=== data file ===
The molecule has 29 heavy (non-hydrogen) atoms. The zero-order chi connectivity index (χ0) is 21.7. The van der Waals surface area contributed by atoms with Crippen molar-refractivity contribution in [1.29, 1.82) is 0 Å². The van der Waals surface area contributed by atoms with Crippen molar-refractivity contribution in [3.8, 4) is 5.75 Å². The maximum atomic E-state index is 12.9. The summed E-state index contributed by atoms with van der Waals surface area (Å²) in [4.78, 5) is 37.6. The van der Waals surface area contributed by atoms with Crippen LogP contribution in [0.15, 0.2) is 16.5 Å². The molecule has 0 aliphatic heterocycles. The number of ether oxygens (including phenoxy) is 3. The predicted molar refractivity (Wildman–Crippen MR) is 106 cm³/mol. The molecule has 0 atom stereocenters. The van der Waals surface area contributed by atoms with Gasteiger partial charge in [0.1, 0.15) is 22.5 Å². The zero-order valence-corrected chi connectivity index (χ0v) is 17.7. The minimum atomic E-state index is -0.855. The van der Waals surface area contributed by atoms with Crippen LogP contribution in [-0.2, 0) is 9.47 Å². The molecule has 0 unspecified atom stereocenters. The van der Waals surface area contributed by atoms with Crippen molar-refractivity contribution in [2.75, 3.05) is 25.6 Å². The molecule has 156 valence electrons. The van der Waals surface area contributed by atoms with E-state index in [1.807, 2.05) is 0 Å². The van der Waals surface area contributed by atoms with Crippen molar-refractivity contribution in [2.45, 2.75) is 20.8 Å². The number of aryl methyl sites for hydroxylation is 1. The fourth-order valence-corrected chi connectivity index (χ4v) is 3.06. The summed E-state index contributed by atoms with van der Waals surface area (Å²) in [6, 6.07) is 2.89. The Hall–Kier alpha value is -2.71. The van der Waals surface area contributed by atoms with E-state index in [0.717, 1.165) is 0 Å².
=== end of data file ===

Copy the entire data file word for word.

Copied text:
The molecule has 29 heavy (non-hydrogen) atoms. The zero-order chi connectivity index (χ0) is 21.7. The van der Waals surface area contributed by atoms with Crippen molar-refractivity contribution in [1.29, 1.82) is 0 Å². The van der Waals surface area contributed by atoms with Crippen molar-refractivity contribution in [3.8, 4) is 5.75 Å². The maximum atomic E-state index is 12.9. The summed E-state index contributed by atoms with van der Waals surface area (Å²) in [4.78, 5) is 37.6. The van der Waals surface area contributed by atoms with Crippen LogP contribution in [0.15, 0.2) is 16.5 Å². The molecule has 0 aliphatic heterocycles. The number of ether oxygens (including phenoxy) is 3. The predicted molar refractivity (Wildman–Crippen MR) is 106 cm³/mol. The molecule has 0 atom stereocenters. The van der Waals surface area contributed by atoms with Gasteiger partial charge in [0.1, 0.15) is 22.5 Å². The zero-order valence-corrected chi connectivity index (χ0v) is 17.7. The minimum atomic E-state index is -0.855. The van der Waals surface area contributed by atoms with Crippen LogP contribution in [-0.2, 0) is 9.47 Å². The molecule has 0 unspecified atom stereocenters. The van der Waals surface area contributed by atoms with Crippen molar-refractivity contribution in [2.75, 3.05) is 25.6 Å². The molecule has 156 valence electrons. The van der Waals surface area contributed by atoms with E-state index in [1.807, 2.05) is 0 Å². The van der Waals surface area contributed by atoms with Crippen molar-refractivity contribution in [2.45, 2.75) is 20.8 Å². The number of aryl methyl sites for hydroxylation is 1. The fourth-order valence-corrected chi connectivity index (χ4v) is 3.06. The summed E-state index contributed by atoms with van der Waals surface area (Å²) in [6, 6.07) is 2.89. The Hall–Kier alpha value is -2.71. The van der Waals surface area contributed by atoms with E-state index in [0.717, 1.165) is 0 Å².